New Delhi | Jagran News Desk: A new variant of SARS-CoV-2, named C.1.2, has been detected in South Africa and many other countries globally which could be more transmissible and evade protection provided by vaccines, according to a study conducted by National Institute for Communicable Diseases (NICD) and the KwaZulu-Natal Research Innovation and Sequencing Platform (KRISP). 

"It could be more transmissible and has potential to spread fast. Since there are so many mutations in the spike protein, it could result in immune escape and thus a challenge for the vaccination drive worldwide if allowed to spread," Virologist Upasana Ray from Kolkata's CSIR-Indian Institute of Chemical Biology, told PTI.

The potential variant of interest, C.1.2, was first detected in South Africa in May this year according to scientists. Since then it has been found in China, the Democratic Republic of the Congo, Mauritius, England, New Zealand, Portugal and Switzerland as of August 13, the scientists said.

However, the study is yet to be peer-reviewed. It was posted on the preprint repository MedRxiv on August 24. The study says C.1.2 has mutated substantially compared to C.1, one of the lineages which dominated the SARS-CoV-2 infections in the first wave in South Africa. Researchers have claimed that the new variant has more mutations than other variants of concern (VOCs) or variants of interest (VOIs) detected worldwide so far.

They also pointed out that the number of available sequences of C.1.2 may be an underrepresentation of the spread and frequency of the variant in South Africa and around the world which means that its spread could be severe than anticipated.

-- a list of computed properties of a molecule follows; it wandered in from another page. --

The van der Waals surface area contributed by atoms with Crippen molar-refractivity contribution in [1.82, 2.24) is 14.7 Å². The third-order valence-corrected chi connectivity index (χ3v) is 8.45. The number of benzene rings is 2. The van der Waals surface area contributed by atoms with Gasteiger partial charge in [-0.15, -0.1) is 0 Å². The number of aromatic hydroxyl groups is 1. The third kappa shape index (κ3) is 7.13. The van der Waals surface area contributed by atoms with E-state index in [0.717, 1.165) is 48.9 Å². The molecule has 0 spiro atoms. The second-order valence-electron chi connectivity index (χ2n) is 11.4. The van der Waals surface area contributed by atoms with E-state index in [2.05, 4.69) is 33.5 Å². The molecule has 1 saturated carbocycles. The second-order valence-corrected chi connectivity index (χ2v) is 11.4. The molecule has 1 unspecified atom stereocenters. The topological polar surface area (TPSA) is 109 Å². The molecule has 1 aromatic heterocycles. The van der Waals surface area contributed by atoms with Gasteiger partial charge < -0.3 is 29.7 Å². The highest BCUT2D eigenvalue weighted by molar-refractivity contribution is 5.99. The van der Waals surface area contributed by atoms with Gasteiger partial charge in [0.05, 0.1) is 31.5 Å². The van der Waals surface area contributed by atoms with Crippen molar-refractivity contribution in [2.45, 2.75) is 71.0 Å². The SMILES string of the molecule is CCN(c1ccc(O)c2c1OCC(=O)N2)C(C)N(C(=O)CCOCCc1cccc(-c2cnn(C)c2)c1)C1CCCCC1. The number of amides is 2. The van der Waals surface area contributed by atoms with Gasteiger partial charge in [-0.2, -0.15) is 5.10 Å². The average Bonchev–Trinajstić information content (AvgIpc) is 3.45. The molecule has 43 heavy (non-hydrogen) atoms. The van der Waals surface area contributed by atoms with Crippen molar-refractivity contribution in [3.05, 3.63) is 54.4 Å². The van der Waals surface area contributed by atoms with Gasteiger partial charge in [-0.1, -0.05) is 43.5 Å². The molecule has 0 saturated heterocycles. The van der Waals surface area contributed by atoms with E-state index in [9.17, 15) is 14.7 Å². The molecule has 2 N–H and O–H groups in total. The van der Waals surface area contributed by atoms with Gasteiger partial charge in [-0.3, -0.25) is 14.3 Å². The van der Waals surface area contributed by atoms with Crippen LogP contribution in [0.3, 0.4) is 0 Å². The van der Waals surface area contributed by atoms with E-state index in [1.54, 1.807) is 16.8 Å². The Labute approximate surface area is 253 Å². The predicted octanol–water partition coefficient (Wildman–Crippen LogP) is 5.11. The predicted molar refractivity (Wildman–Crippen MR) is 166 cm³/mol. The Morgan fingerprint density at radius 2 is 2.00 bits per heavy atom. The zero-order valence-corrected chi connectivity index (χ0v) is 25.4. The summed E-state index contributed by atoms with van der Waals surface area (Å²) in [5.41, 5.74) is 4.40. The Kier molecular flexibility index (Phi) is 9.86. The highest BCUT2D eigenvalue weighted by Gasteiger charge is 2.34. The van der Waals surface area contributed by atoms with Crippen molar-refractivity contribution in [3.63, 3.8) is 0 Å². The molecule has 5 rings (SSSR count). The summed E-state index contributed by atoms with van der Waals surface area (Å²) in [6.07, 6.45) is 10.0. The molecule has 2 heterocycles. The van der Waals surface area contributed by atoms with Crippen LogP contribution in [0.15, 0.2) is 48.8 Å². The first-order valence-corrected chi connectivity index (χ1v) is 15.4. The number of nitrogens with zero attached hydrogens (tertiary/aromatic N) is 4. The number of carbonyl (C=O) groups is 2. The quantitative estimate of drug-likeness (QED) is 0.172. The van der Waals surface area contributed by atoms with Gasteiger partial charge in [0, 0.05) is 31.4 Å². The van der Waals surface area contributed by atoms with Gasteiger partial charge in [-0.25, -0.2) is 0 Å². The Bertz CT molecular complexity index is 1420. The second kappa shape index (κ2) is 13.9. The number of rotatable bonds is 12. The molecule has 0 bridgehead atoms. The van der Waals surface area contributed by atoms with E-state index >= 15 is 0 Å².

Further, the study found consistent increases in the number of C.1.2 genomes in South Africa each month, rising from 0.2 per cent of genomes sequenced in May to 1.6 per cent in June and then to 2 per cent in July. This means the variant is spreading more rapidly. C.1.2 lineage has a mutation rate of about 41.8 mutations per year, which is about twice as fast as the current global mutation rate of the other variants.

The variant is said to be a result of numerous mutations accumulated in C.1.2 line in the spike protein which makes it a lot different than the original virus that was identified in Wuhan, China in 2019 as noted by Ray.

The researchers have also expressed the fear that these mutations together with changes in other parts of the virus will likely help the virus evade antibodies, and immune response, including in patients who have already developed antibodies for the Alpha or Beta variants.

Therefore, controlling the transmission step itself by strictly cutting down the spread by following Covid-19 control measures is absolutely important, Ray said.

(With inputs from PTI)

Posted By: Sugandha Jha